21st Century Transformation Strategies

By Sharada Prahladrao

ARC Report Abstract


A panel discussion at the 2020 ARC Industry Forum in Orlando, Florida elicited multiple perspectives on how transformation strategies across industry and infrastructure are constantly changing and adapting to current business requirements.

Prior to the panel discussion, executives from several technology end user organizations gave presentations on the digital transformation journeys at their respective companies.  These were Kevin Carpenter, Vice President, Advanced Manufacturing at Carrier; Tim Linsenmeyer, CTO at Clover Imaging Group; and Vijay Kamineni, Business Transformation Leader at Logan Aluminum.  Joining them on the panel from the technology supplier side were Jesse Alleyne, Sr. Manufacturing Industry Executive at Microsoft; John Magee, VP Marketing Digital Solutions at Hitachi Vantara; and Neelakandan Sharma, VP, Digital Advisory Services at L&T Technology Services.

Greg Gorbach, Vice President at ARC Advisory Group, moderated the panel and kicked off the discussion by providing a high-level overview highlighting the imperatives, expectations, technology deployment curve, and complex and dynamic 21st century operations ecosystem.   

21st Century Transformation Strategies

In their introductions, the panelists from Microsoft, Hitachi Vantara, and L&T Technology Services agreed that technology suppliers and end users alike are all on a similar digital journey, working on the common issues of strategy and execution and the next steps of digital transformation. But organizations are at different levels of digital maturity; those in the fundamental stages need to scale up operations to leverage digital technologies and achieve tangible goals such as increased productivity.  

transformation strategies


The panelists then took turns responding to questions posed by the audience.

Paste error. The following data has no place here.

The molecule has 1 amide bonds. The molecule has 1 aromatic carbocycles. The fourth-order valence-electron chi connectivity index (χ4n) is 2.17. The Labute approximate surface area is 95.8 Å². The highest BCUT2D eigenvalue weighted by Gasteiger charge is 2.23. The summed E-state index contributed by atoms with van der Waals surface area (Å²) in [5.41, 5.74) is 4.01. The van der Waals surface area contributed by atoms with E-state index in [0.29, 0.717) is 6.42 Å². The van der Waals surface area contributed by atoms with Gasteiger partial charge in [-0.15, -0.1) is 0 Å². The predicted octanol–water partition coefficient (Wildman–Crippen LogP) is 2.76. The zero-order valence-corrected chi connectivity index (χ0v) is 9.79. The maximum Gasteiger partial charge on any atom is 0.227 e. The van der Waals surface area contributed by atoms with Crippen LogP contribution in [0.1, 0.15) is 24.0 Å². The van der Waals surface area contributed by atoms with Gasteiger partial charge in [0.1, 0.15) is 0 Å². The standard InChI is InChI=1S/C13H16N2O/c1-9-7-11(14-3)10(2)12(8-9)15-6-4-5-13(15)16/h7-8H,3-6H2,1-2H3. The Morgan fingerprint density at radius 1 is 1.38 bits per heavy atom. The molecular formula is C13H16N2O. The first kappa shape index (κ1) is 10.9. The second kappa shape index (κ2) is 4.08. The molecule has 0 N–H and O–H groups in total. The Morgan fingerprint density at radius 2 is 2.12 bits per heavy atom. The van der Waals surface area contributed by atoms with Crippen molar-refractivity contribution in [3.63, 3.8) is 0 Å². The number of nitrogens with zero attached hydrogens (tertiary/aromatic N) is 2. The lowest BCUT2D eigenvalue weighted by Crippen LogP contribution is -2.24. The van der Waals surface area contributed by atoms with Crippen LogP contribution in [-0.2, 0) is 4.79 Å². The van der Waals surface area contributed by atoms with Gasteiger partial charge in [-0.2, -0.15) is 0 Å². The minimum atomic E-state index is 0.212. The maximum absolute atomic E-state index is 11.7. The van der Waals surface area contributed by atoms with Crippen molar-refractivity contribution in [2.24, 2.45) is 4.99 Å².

“What's Different Between the 20th and the 21st Century, When It Comes to Using Computers to Solve Operations Issues?”

Mr. Alleyne said that the difference lies in the volume, variety, and velocity of data; and the ability to consume massive amounts of compute at low costs.  In the historical buying model of the 20th century, a lot of money was spent  on  OPEX, experimenting and hoping for an outcome.  “Today, you can actually use these capabilities as services.”  According to Mr. Sharma, the 21st century is all about the evolution of smart products and how to manage and take it downstream to manufacturing and services.  These technologies help improve operations and reduce costs. “It is more than just data collection; we need to glean the right contextual information from it.”

Mr. Kamineni opined that from a business perspective, the primary difference in strategy between the 20th and 21st century is the rate of change.  In a fast-moving ecosystem, organizations must get continuous value and be agile and adopt new technologies to remain competitive.  Mr. Magee added that in addition to the rate of change, which is driving the imperative for digital transformation in the 21st century, it's also the connectedness of the ecosystems.  He said that the companies that Hitachi Vantara works with are horizontally integrated; they are optimizing supply chains and their ecosystems.  

The role that technology plays today is completely different than what it was last century, said Mr. Linsenmeyer.  The days of just maintaining and existing are gone, organizations must stay current with technology and industry trends.  

“What Are the Challenges of Deploying Digital Technologies?”

The panelists then took turns responding to a query on the challenges of deploying digital technologies by sharing their experiences and viewpoints.

Mr. Carpenter commented, “It's not really the tools; it's how we do the homework.” Often, tools are used to solve optimized processes just because we like the tool; this only exposes the gaps.  What is required is a good, solid business process to apply the tools and get the benefits.  Further, Mr. Linsenmeyer said that the business functionality problem must be solved first and then a partner should be brought in to provide technology training.  Strategic partners are needed to make the right decision because it's extremely costly to make the wrong decision and select the wrong tools.


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Keywords: ARC Industry Forum, Transformation Strategies, Digital Transformation, Digitalization, IT/OT Convergence, ARC Advisory Group.

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